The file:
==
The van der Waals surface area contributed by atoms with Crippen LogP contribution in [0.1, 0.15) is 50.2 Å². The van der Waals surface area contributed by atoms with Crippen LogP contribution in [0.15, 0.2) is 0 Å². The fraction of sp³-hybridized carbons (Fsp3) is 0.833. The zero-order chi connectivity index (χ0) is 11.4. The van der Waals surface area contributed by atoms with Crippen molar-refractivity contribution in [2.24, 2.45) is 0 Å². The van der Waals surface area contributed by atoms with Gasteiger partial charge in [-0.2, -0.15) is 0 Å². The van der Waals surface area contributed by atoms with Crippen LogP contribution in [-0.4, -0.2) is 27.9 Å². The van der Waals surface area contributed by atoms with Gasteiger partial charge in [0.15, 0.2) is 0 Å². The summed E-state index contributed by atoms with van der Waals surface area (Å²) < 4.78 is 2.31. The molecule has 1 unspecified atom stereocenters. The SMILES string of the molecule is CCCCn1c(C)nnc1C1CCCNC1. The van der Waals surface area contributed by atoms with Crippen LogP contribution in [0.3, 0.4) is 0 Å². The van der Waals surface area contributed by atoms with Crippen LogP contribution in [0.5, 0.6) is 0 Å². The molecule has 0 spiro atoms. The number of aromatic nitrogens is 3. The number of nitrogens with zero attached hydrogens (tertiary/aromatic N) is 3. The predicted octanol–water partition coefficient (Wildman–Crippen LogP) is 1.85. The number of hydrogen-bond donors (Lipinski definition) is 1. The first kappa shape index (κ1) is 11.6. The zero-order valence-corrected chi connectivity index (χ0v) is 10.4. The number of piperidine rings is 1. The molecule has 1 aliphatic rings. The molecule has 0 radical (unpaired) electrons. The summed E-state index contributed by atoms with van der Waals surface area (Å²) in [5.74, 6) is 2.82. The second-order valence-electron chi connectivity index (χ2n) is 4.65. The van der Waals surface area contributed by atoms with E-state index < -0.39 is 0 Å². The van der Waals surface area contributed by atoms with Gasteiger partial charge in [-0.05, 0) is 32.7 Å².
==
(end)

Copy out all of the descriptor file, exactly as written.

The van der Waals surface area contributed by atoms with Crippen LogP contribution in [0.1, 0.15) is 50.2 Å². The van der Waals surface area contributed by atoms with Crippen LogP contribution in [0.15, 0.2) is 0 Å². The fraction of sp³-hybridized carbons (Fsp3) is 0.833. The zero-order chi connectivity index (χ0) is 11.4. The van der Waals surface area contributed by atoms with Crippen molar-refractivity contribution in [2.24, 2.45) is 0 Å². The van der Waals surface area contributed by atoms with Gasteiger partial charge in [-0.2, -0.15) is 0 Å². The van der Waals surface area contributed by atoms with Crippen LogP contribution in [-0.4, -0.2) is 27.9 Å². The van der Waals surface area contributed by atoms with Gasteiger partial charge in [0.15, 0.2) is 0 Å². The summed E-state index contributed by atoms with van der Waals surface area (Å²) < 4.78 is 2.31. The molecule has 1 unspecified atom stereocenters. The SMILES string of the molecule is CCCCn1c(C)nnc1C1CCCNC1. The van der Waals surface area contributed by atoms with Crippen LogP contribution in [0.3, 0.4) is 0 Å². The van der Waals surface area contributed by atoms with Crippen LogP contribution in [0.5, 0.6) is 0 Å². The molecule has 0 spiro atoms. The number of aromatic nitrogens is 3. The number of nitrogens with zero attached hydrogens (tertiary/aromatic N) is 3. The predicted octanol–water partition coefficient (Wildman–Crippen LogP) is 1.85. The number of hydrogen-bond donors (Lipinski definition) is 1. The first kappa shape index (κ1) is 11.6. The zero-order valence-corrected chi connectivity index (χ0v) is 10.4. The number of piperidine rings is 1. The molecule has 1 aliphatic rings. The molecule has 0 radical (unpaired) electrons. The summed E-state index contributed by atoms with van der Waals surface area (Å²) in [5.74, 6) is 2.82. The second-order valence-electron chi connectivity index (χ2n) is 4.65. The van der Waals surface area contributed by atoms with E-state index < -0.39 is 0 Å². The van der Waals surface area contributed by atoms with Gasteiger partial charge in [-0.05, 0) is 32.7 Å².